|Knight, Dame Jill (Edgbaston)||Smith, Tim (Beaconsfield)|
|Knowles, Michael||Soames, Hon Nicholas|
|Knox, David||Speed, Keith|
|Lang, Ian||Spicer, Sir Jim (Dorset W)|
|Latham, Michael||Spicer, Michael (S Worcs)|
|Lawrence, Ivan||Squire, Robin|
|Lennox-Boyd, Hon Mark||Stanbrook, Ivor|
|Lightbown, David||Stanley, Rt Hon Sir John|
|Lilley, Peter||Steen, Anthony|
|Lloyd, Peter (Fareham)||Stern, Michael|
|Lord, Michael||Stevens, Lewis|
|Lyell, Sir Nicholas||Stewart, Allan (Eastwood)|
|McCrindle, Robert||Stewart, Andy (Sherwood)|
|Macfarlane, Sir Neil||Stokes, Sir John|
|McLoughlin, Patrick||Stradling Thomas, Sir John|
|McNair-Wilson, Sir Michael||Sumberg, David|
|McNair-Wilson, P. (New Forest)||Summerson, Hugo|
|Major, Rt Hon John||Tapsell, Sir Peter|
|Malins, Humfrey||Taylor, Ian (Esher)|
|Mans, Keith||Taylor, John M (Solihull)|
|Maples, John||Taylor, Teddy (S'end E)|
|Marland, Paul||Tebbit, Rt Hon Norman|
|Marshall, John (Hendon S)||Temple-Morris, Peter|
|Marshall, Michael (Arundel)||Thompson, D. (Calder Valley)|
|Maude, Hon Francis||Thompson, Patrick (Norwich N)|
|Maxwell-Hyslop, Robin||Thurnham, Peter|
|May hew, Rt Hon Sir Patrick||Tracey, Richard|
|Mellor, David||Tredinnick, David|
|Meyer, Sir Anthony||Trippier, David|
|Moynihan, Hon Colin||Trotter, Neville|
|Neale, Gerrard||Twinn, Dr Ian|
|Norris, Steve||Vaughan, Sir Gerard|
|Pattie, Rt Hon Sir Geoffrey||Waddington, Rt Hon David|
|Pawsey, James||Wakeham, Rt Hon John|
|Riddick, Graham||Walden, George|
|Ridsdale, Sir Julian||Walker, Bill (T'side North)|
|Rifkind, Rt Hon Malcolm||Waller, Gary|
|Roe, Mrs Marion||Ward, John|
|Rossi, Sir Hugh||Wardle, Charles (Bexhill)|
|Rost, Peter||Wells, Bowen|
|Rumbold, Mrs Angela||Whitney, Ray|
|Ryder, Richard||Widdecombe, Ann|
|Sackville, Hon Tom||Wiggin, Jerry|
|Sainsbury, Hon Tim||Winterton, Mrs Ann|
|Sayeed, Jonathan||Winterton, Nicholas|
|Scott, Nicholas||Wolfson, Mark|
|Shaw, David (Dover)||Wood, Timothy|
|Shaw, Sir Giles (Pudsey)||Yeo, Tim|
|Shaw, Sir Michael (Scarb')||Young, Sir George (Acton)|
|Shephard, Mrs G. (Norfolk SW)||Younger, Rt Hon George|
|Shepherd, Colin (Hereford)|
|Shepherd, Richard (Aldridge)||Tellers for the Ayes:|
|Shersby, Michael||Mr. David Maclean and Mr. Sydney Chapman.|
|Skeet, Sir Trevor|
|Abbott, Ms Diane||Bruce, Malcolm (Gordon)|
|Adams, Allen (Paisley N)||Buchan, Norman|
|Allen, Graham||Buckley, George J.|
|Archer, Rt Hon Peter||Caborn, Richard|
|Armstrong, Hilary||Callaghan, Jim|
|Ashton, Joe||Campbell, Menzies (Fife NE)|
|Barnes, Harry (Derbyshire NE)||Campbell, Ron (Blyth Valley)|
|Barron, Kevin||Campbell-Savours, D. N.|
|Battle, John||Carlile, Alex (Mont'g)|
|Beckett, Margaret||Clark, Dr David (S Shields)|
|Bell, Stuart||Clarke, Tom (Monklands W)|
|Benn, Rt Hon Tony||Clay, Bob|
|Bennett, A. F. (D'nfn & R'dish)||Clelland, David|
|Bermingham, Gerald||Cohen, Harry|
|Bidwell, Sydney||Coleman, Donald|
|Blair, Tony||Cook, Robin (Livingston)|
|Boateng, Paul||Corbett, Robin|
|Boyes, Roland||Corbyn, Jeremy|
|Bradley, Keith||Cousins, Jim|
|Bray, Dr Jeremy||Crowther, Stan|
|Brown, Gordon (D'mline E)||Cryer, Bob|
|Brown, Nicholas (Newcastle E)||Cummings, John|
|Brown, Ron (Edinburgh Leith)||Cunliffe, Lawrence|
|Cunningham, Dr John||Macdonald, Calum A.|
|Dalyell, Tarn||McFall, John|
|Darling, Alistair||McKay, Allen (Barnsley West)|
|Davies, Rt Hon Denzil (Llanelli)||McKelvey, William|
|Davies, Ron (Caerphilly)||McLeish, Henry|
|Davis, Terry (B'ham Hodge H'l)||Maclennan, Robert|
|Dewar, Donald||McNamara, Kevin|
|Dixon, Don||McTaggart, Bob|
|Dobson, Frank||McWilliam, John|
|Doran, Frank||Madden, Max|
|Douglas, Dick||Mahon, Mrs Alice|
|Duffy, A. E. P.||Marshall, David (Shettleston)|
|Dunnachie, Jimmy||Marshall, Jim (Leicester S)|
|Dunwoody, Hon Mrs Gwyneth||Martin, Michael J. (Springburn)|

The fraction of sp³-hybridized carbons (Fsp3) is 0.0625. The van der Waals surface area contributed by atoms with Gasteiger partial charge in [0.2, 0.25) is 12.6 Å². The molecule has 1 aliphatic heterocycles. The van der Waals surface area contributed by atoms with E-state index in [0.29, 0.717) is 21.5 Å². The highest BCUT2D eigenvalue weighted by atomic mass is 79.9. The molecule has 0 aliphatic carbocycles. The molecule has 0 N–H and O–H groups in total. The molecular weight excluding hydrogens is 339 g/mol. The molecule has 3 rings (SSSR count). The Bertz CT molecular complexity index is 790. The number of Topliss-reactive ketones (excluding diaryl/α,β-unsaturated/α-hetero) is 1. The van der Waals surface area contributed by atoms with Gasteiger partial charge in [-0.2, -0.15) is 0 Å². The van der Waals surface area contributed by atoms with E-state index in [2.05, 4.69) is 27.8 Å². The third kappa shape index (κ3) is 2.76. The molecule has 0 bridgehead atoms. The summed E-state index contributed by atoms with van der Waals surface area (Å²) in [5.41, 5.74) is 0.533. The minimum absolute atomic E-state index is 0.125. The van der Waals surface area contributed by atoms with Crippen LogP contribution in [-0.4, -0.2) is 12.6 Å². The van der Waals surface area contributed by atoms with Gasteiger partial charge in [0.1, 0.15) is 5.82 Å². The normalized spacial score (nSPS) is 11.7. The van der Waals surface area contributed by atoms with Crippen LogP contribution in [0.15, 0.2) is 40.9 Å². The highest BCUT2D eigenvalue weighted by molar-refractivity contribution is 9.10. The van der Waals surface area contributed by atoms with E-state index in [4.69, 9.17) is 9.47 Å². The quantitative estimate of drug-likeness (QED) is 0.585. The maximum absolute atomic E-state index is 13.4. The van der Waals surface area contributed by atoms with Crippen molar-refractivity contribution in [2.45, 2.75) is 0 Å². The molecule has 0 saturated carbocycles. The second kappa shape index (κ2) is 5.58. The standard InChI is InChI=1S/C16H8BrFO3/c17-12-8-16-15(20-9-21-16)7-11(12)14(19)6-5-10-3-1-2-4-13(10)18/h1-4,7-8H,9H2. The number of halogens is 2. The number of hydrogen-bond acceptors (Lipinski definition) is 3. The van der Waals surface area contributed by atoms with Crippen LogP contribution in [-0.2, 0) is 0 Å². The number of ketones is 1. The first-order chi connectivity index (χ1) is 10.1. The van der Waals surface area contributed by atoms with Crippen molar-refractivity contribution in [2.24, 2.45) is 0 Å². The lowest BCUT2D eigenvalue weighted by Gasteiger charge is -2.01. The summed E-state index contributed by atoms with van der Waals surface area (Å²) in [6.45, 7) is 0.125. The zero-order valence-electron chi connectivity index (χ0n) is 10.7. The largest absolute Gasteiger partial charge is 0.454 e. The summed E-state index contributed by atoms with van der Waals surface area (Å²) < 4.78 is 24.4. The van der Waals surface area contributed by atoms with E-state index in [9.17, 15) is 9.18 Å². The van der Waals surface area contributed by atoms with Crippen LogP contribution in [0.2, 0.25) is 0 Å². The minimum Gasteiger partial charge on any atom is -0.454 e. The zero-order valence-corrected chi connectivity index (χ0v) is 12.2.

|Eadie, Alexander||Martlew, Eric|
|Evans, John (St Helens N)||Maxton, John|
|Ewing, Harry (Falkirk E)||Meacher, Michael|
|Ewing, Mrs Margaret (Moray)||Meale, Alan|
|Fatchett, Derek||Michael, Alun|
|Fearn, Ronald||Michie, Bill (Sheffield Heeley)|
|Field, Frank (Birkenhead)||Mitchell, Austin (G't Grimsby)|
|Fields, Terry (L'pool B G'n)||Moonie, Dr Lewis|
|Fisher, Mark||Morgan, Rhodri|
|Flannery, Martin||Morley, Elliott|
|Foot, Rt Hon Michael||Morris, Rt Hon J. (Aberavon)|
|Foster, Derek||Mowlam, Marjorie|
|Foulkes, George||Mullin, Chris|
|Fraser, John||Murphy, Paul|
|Fyfe, Maria||Nellist, Dave|
|Galbraith, Sam||Oakes, Rt Hon Gordon|
|Galloway, George||O'Brien, William|
|Garrett, John (Norwich South)||O'Neill, Martin|
|Garrett, Ted (Wallsend)||Orme, Rt Hon Stanley|
|George, Bruce||Patchett, Terry|
|Gilbert, Rt Hon Dr John||Pendry, Tom|
|Godman, Dr Norman A.||Pike, Peter L.|
|Golding, Mrs Llin||Powell, Ray (Ogmore)|
|Gordon, Mildred||Quin, Ms Joyce|
|Gould, Bryan||Rees, Rt Hon Merlyn|
|Graham, Thomas||Reid, Dr John|
|Grant, Bernie (Tottenham)||Richardson, Jo|
|Griffiths, Nigel (Edinburgh S)||Roberts, Allan (Bootle)|
|Griffiths, Win (Bridgend)||Robertson, George|
|Grocott, Bruce||Robinson, Geoffrey|
|Hardy, Peter||Rogers, Allan|
|Harman, Ms Harriet||Rooker, Jeff|
|Haynes, Frank||Ross, Ernie (Dundee W)|
|Healey, Rt Hon Denis||Rowlands, Ted|
|Heffer, Eric S.||Ruddock, Joan|
|Henderson, Doug||Salmond, Alex|
|Hinchliffe, David||Sheerman, Barry|
|Hogg, N. (C'nauld & Kilsyth)||Sheldon, Rt Hon Robert|
|Holland, Stuart||Shore, Rt Hon Peter|
|Home Robertson, John||Short, Clare|
|Hood, Jimmy||Sillars, Jim|
|Howarth, George (Knowsley N)||Skinner, Dennis|
|Howell, Rt Hon D. (S'heath)||Smith, Andrew (Oxford E)|
|Howells, Kim (Pontypridd)||Smith, C. (Isl'ton & F'bury)|
|Hughes, John (Coventry NE)||Smith, Rt Hon J. (Monk'ds E)|
|Hughes, Robert (Aberdeen N)||Snape, Peter|
|Hughes, Roy (Newport E)||Soley, Clive|
|Hughes, Sean (Knowsley S)||Spearing, Nigel|
|Illsley, Eric||Steinberg, Gerry|
|Ingram, Adam||Stott, Roger|
|Janner, Greville||Strang, Gavin|
|Jones, Barry (Alyn & Deeside)||Straw, Jack|
|Jones, Martyn (Clwyd S W)||Taylor, Mrs Ann (Dewsbury)|
|Kennedy, Charles||Taylor, Matthew (Truro)|
|Kinnock, Rt Hon Neil||Turner, Dennis|
|Lamond, James||Vaz, Keith|
|Leadbitter, Ted||Wall, Pat|
|Lewis, Terry||Wallace, James|
|Litherland, Robert||Walley, Joan|
|Livsey, Richard||Wareing, Robert N.|
|Lloyd, Tony (Stretford)||Welsh, Andrew (Angus E)|
|Lofthouse, Geoffrey||Wigley, Dafydd|
|McAllion, John||Williams, Alan W. (Carm'then)|
|McAvoy, Thomas||Wilson, Brian|
|McCartney, Ian||Winnick, David|
|Wise, Mrs Audrey||Tellers for the Noes:|
|Wray, Jimmy||Mr. Ken Eastham and Mr. Frank Cook.|